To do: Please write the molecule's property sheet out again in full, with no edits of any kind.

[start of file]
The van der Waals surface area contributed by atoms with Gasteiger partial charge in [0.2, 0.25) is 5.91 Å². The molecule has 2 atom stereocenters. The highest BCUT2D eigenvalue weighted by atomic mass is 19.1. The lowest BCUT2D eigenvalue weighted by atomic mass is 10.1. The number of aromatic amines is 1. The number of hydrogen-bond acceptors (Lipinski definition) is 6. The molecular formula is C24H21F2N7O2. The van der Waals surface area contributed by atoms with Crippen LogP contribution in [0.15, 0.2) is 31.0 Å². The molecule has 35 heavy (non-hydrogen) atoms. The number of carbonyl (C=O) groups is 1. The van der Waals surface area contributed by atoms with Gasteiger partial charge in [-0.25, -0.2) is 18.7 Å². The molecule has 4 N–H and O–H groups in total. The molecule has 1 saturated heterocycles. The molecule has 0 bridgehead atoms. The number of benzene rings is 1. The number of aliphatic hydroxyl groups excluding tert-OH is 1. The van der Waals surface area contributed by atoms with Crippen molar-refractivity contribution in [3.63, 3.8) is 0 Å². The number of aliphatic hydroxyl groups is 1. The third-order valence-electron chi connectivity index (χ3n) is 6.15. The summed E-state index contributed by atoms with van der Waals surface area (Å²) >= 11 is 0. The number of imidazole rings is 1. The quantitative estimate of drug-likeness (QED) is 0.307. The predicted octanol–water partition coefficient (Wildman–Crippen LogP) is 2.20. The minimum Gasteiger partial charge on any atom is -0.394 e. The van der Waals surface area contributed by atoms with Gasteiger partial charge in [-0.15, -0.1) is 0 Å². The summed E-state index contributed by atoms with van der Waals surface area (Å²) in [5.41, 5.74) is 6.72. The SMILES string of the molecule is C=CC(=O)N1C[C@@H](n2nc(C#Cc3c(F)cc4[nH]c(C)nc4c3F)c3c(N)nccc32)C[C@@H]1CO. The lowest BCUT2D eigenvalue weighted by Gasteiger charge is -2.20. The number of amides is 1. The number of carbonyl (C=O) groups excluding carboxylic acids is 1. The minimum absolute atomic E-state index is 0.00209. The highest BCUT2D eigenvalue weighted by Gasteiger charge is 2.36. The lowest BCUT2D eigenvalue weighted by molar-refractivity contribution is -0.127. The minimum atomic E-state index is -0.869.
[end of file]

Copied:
The van der Waals surface area contributed by atoms with Gasteiger partial charge in [0.2, 0.25) is 5.91 Å². The molecule has 2 atom stereocenters. The highest BCUT2D eigenvalue weighted by atomic mass is 19.1. The lowest BCUT2D eigenvalue weighted by atomic mass is 10.1. The number of aromatic amines is 1. The number of hydrogen-bond acceptors (Lipinski definition) is 6. The molecular formula is C24H21F2N7O2. The van der Waals surface area contributed by atoms with Crippen LogP contribution in [0.15, 0.2) is 31.0 Å². The molecule has 35 heavy (non-hydrogen) atoms. The number of carbonyl (C=O) groups is 1. The van der Waals surface area contributed by atoms with Gasteiger partial charge in [-0.25, -0.2) is 18.7 Å². The molecule has 4 N–H and O–H groups in total. The molecule has 1 saturated heterocycles. The molecule has 0 bridgehead atoms. The number of benzene rings is 1. The number of aliphatic hydroxyl groups excluding tert-OH is 1. The van der Waals surface area contributed by atoms with Crippen molar-refractivity contribution in [3.63, 3.8) is 0 Å². The number of aliphatic hydroxyl groups is 1. The third-order valence-electron chi connectivity index (χ3n) is 6.15. The summed E-state index contributed by atoms with van der Waals surface area (Å²) >= 11 is 0. The number of imidazole rings is 1. The quantitative estimate of drug-likeness (QED) is 0.307. The predicted octanol–water partition coefficient (Wildman–Crippen LogP) is 2.20. The minimum Gasteiger partial charge on any atom is -0.394 e. The van der Waals surface area contributed by atoms with Gasteiger partial charge in [-0.15, -0.1) is 0 Å². The summed E-state index contributed by atoms with van der Waals surface area (Å²) in [5.41, 5.74) is 6.72. The SMILES string of the molecule is C=CC(=O)N1C[C@@H](n2nc(C#Cc3c(F)cc4[nH]c(C)nc4c3F)c3c(N)nccc32)C[C@@H]1CO. The lowest BCUT2D eigenvalue weighted by Gasteiger charge is -2.20. The number of amides is 1. The number of carbonyl (C=O) groups excluding carboxylic acids is 1. The minimum absolute atomic E-state index is 0.00209. The highest BCUT2D eigenvalue weighted by Gasteiger charge is 2.36. The lowest BCUT2D eigenvalue weighted by molar-refractivity contribution is -0.127. The minimum atomic E-state index is -0.869.